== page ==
Direct Positive Inotropic Effect of Acetylcholine on Myocardium
The effects of acetylcholine and nicotine on isometric tension, in the presence and absence of atropine, hexamethonium, and endogenous norepinephrine stores, were examined in isolated cat atria and papillary muscles. Acetylcholine exerted a negative inotropic effect, competitively inhibited by atropine, in atrial and papillary muscle; in higher concentrations in papillary muscles, it produced a positive inotropic effect that was independent of cardiac norepinephrine stores and that was not blocked by atropine or hexamethonium. Nicotine, in addition to releasing norepinephrine, was found to exert, in higher concentrations, a direct positive inotropic effect, not antagonized by hexamethonium.
These data are compatible with the existence of two distinct cholinergic receptors in the myocardium: a muscarinic receptor intimately associated with vagal nerve endings; and a spatially separate receptor, whose stimulation produces responses similar to those produced by nicotine. This hypothesis allows for the reconciliation of much apparently contradictory data concerning acetylcholine and parasympathetic control of the heart; it accounts for the opposite inotropic effects of acetylcholine on atria (negative) and ventricles (positive) and for the opposite effects of vagal nerve stimulation (negative) and exogenous acetylcholine (positive) on ventricular myocardium.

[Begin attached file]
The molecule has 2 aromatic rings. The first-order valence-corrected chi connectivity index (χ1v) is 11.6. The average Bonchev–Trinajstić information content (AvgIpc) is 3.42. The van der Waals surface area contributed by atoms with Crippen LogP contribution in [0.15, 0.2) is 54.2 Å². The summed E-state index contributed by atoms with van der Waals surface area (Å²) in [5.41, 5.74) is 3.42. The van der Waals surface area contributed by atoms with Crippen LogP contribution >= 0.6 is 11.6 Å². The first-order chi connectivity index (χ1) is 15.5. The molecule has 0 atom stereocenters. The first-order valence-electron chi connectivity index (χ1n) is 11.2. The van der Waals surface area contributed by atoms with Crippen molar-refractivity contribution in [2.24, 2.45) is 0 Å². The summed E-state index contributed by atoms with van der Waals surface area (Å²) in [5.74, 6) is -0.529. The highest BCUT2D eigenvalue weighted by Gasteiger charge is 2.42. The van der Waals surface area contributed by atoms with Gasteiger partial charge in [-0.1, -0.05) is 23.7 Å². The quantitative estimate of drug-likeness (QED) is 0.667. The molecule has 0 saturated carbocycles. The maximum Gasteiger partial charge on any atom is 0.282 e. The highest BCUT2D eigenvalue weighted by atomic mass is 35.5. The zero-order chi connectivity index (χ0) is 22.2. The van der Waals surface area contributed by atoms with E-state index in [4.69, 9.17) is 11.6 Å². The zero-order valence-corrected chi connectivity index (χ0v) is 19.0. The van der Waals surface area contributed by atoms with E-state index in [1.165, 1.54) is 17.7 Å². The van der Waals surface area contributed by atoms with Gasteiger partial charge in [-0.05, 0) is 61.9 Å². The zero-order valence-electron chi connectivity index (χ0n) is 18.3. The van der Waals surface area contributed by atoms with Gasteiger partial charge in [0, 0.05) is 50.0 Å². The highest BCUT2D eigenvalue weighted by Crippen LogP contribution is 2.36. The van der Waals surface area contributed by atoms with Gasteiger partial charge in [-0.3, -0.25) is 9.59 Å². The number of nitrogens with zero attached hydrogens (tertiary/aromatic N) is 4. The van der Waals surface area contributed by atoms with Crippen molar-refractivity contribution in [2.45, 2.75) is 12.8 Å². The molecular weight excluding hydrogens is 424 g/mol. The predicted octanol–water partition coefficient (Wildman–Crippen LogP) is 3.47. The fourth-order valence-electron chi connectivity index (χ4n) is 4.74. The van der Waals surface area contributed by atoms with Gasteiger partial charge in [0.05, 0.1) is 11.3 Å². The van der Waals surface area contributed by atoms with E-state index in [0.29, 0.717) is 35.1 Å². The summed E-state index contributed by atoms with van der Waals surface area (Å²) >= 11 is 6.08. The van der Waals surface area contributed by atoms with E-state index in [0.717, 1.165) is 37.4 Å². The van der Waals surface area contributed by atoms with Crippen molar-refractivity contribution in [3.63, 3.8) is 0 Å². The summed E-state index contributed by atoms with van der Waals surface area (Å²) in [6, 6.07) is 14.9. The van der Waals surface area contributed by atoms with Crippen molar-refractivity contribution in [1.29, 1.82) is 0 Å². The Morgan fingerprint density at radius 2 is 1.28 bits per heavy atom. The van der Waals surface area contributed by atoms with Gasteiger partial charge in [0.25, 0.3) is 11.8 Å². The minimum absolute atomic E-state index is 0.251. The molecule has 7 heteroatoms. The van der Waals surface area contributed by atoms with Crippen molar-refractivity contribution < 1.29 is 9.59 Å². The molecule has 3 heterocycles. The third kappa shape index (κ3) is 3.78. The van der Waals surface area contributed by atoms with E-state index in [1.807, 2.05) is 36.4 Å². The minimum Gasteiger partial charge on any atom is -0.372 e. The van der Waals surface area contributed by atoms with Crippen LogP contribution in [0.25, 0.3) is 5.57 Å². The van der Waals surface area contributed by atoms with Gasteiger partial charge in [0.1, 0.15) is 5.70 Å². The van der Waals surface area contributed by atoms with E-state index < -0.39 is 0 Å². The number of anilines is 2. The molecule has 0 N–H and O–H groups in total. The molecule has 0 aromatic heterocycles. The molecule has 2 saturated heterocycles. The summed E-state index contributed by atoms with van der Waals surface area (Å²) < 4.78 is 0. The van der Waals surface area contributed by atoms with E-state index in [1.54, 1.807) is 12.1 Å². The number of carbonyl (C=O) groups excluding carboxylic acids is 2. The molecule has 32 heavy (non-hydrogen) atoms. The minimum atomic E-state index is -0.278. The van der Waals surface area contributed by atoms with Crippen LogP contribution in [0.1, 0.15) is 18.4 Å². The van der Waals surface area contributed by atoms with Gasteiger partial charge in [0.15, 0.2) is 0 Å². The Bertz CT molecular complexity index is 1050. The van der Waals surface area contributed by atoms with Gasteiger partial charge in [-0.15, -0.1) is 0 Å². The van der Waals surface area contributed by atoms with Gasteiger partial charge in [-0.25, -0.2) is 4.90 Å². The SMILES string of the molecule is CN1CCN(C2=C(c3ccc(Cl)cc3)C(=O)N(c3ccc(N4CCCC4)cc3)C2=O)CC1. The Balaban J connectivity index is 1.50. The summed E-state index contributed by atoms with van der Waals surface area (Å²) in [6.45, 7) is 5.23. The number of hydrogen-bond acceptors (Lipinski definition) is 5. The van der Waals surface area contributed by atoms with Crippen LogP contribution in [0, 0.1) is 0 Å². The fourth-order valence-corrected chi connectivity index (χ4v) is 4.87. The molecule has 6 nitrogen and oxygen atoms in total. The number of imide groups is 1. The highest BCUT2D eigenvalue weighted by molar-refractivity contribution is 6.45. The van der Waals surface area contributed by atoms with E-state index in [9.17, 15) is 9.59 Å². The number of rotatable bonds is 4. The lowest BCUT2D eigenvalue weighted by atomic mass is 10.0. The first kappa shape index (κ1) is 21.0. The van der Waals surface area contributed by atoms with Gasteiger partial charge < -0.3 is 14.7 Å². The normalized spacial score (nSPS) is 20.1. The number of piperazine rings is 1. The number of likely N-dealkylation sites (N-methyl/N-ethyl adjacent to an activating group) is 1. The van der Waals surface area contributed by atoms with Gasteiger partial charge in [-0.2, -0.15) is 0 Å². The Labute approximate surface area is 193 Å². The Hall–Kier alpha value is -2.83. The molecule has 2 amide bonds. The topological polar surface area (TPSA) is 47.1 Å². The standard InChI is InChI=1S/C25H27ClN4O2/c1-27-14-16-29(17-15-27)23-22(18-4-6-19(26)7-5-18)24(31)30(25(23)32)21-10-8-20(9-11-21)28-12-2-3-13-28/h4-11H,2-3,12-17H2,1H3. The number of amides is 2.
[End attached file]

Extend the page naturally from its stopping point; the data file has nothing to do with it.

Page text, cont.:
- cardiac norepinephrine stores parasympathetic control of the heart
- nicotinic neuroeffector junction
- anesthetized cats
- Accepted October 24, 1966.
- © 1966 American Heart Association, Inc.